Cover image for The winter people
The winter people
Bruchac, Joseph, 1942-
Personal Author:
Publication Information:
New York, N.Y. : Dial Books, [2002]

Physical Description:
168 pages ; 22 cm
As the French and Indian War rages in October of 1759, Saxso, a fourteen-year-old Abenaki boy, pursues the English rangers who have attacked his village and taken his mother and sisters hostage.
Reading Level:
800 Lexile.
Program Information:
Accelerated Reader AR MG 5.5 6.0 59609.

Reading Counts RC 6-8 5.7 11 Quiz: 32598 Guided reading level: V.

Format :


Call Number
Material Type
Home Location
Item Holds
X Young Adult Fiction Young Adult
X Young Adult Fiction Central Closed Stacks
X Young Adult Fiction Young Adult

On Order



Saxso is fourteen when the British soldiers attack his Canadian village. It is the year 1759, and war is raging between the British and the French, with the Abenaki people-Saxso's people-by their side. In fact, most of the men of Saxso's village are away looking for the British elsewhere on the day of the attack. There aren't enough people home to put up a proper defense, and the village is destroyed. Many people are killed and some are taken hostage, including Saxso's own mother and two younger sisters. It's up to Saxso, on his own, to track the raiders and bring his family back home.

Riveting and poignant, this novel sheds new light on history, offering the fascinating untold story of the Abenaki perspective on the French and Indian War. Joseph Bruchac is acclaimed for his novels about Native American history and culture, and he is at his very best with this tale of family and community, courage and sacrifice.

Author Notes

Joseph Bruchac is a highly acclaimed children's book author, poet, novelist and storyteller, as well as a scholar of Native American culture. Coauthor with Michael Caduto of the bestselling Keepers of the Earth series, Bruchac's poems, articles and stories have appeared in hundreds of publications, from Akwesasne Notes and American Poetry Review to National Geographic and Parabola. He has authored many books for adults and children including Code Talker: A Novel About the Navajo Marines of World War Two , Skeleton Man , and The Heart of a Chief . For more information about Joseph, please visit his website

Reviews 2

Booklist Review

Gr. 6-10. Historical fiction doesn't get much better than this. Like Michael Dorris' Morning Girl (1993) and Louise Erdrich's The Birchbark House (1999), Bruchac takes an event we thought we knew about--the French and Indian Wars--and presents it from an entirely different standpoint. In October 1759, Major Robert Rogers--of the famed Rogers Rangers--led his British soldiers and a Stockbridge Indian party on a raid against the Abenaki village of St. Francis, whose inhabitants were Abenaki Catholics and their French allies. This gripping story is told by Saxso, a 14-year-old who sees his home destroyed and his mother and sisters carried off into captivity. Saxso tracks them and rescues them. There is passion here both external and internal. As Saxso tries to find his family, he also seamlessly maintains both his Catholic faith and belief in Klist, son of the Great Spirit. His knowledge of his spirit kin in the forests and waters and what they can teach also strengthens him. The narrative itself is thrilling, its spiritual aspects enlightening. An author's note shows how much of Saxso's story is grounded in Abenaki narrative and in the history of Bruchac's own family. GraceAnne DeCandido.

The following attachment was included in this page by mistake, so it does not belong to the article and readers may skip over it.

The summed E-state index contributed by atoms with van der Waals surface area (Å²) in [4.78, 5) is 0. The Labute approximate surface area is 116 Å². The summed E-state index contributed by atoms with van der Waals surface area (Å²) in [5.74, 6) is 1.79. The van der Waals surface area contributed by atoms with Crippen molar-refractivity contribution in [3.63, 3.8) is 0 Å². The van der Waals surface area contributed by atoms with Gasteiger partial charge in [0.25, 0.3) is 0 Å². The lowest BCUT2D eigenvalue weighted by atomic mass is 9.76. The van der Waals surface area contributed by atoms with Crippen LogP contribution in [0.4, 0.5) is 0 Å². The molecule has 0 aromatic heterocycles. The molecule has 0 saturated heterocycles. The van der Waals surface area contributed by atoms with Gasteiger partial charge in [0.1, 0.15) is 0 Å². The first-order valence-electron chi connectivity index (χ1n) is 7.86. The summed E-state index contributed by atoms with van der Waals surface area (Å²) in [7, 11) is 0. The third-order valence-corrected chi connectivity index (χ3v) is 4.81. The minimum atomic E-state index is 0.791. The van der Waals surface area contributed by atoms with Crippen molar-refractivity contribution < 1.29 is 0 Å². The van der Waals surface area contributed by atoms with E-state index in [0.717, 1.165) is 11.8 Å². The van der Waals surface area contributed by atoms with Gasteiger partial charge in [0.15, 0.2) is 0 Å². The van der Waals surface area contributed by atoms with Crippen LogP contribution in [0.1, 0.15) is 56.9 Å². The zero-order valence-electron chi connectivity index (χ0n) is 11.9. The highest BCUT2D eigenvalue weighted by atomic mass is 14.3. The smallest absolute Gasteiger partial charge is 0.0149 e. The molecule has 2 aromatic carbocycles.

School Library Journal Review

Gr 5-9-A heartbreaking but exciting story. In a Quebec village during the French and Indian War, 14-year-old Saxso, an Abenaki, is caught in a struggle of survival and rescue when his mother and sisters are kidnapped during a massacre raid by the English Rangers. Bruchac has based this historical novel on an event that took place in the fall of 1759 when Major Robert Rogers of the English forces led a group of 200 men in an attack on St. Francis. For the Abenaki, the struggle to survive, rebuild, and continue throughout the generations was nearly lost. Through Saxso's own words, Bruchac leads readers through the boy's pursuit to save his family. He is also depicted as religious, with beliefs that are a mixture of Abenaki and Christian teachings. An excellent complement to Native American or French and Indian War units with high discussion potential.-Rita Soltan, formerly at Baldwin Public Library, Birmingham, MI (c) Copyright 2010. Library Journals LLC, a wholly owned subsidiary of Media Source, Inc. No redistribution permitted.

Table of Contents

Prologuep. 1
1 The Bush That Talkedp. 5
2 The Bostoniakp. 10
3 The Worrier's Warningp. 17
4 In the Dance Hallp. 25
5 The Ravinep. 35
6 Malian's Songp. 40
7 The Attackp. 44
8 The Burned Villagep. 51
9 Jean Baptistep. 57
10 Little Pinesp. 62
11 Cooking Firesp. 67
12 Pieces Coming Togetherp. 72
13 The Silver Virginp. 78
14 Two Days' Startp. 82
15 The Shoulder Bone Trailp. 87
16 Chief Gill Arrivesp. 91
17 Setting Outp. 96
18 Empty Shoresp. 101
19 Hidden Canoesp. 107
20 Stories of Battlep. 113
21 The Knotted Branchp. 117
22 The Smell of Meatp. 121
23 The Stalkerp. 127
24 The Messagep. 132
25 The Beech Treep. 136
26 Waitingp. 141
27 In Battlep. 145
28 Going Homep. 150
29 The Circle Within the Circlep. 157
Author's Notep. 160
Acknowledgmentsp. 167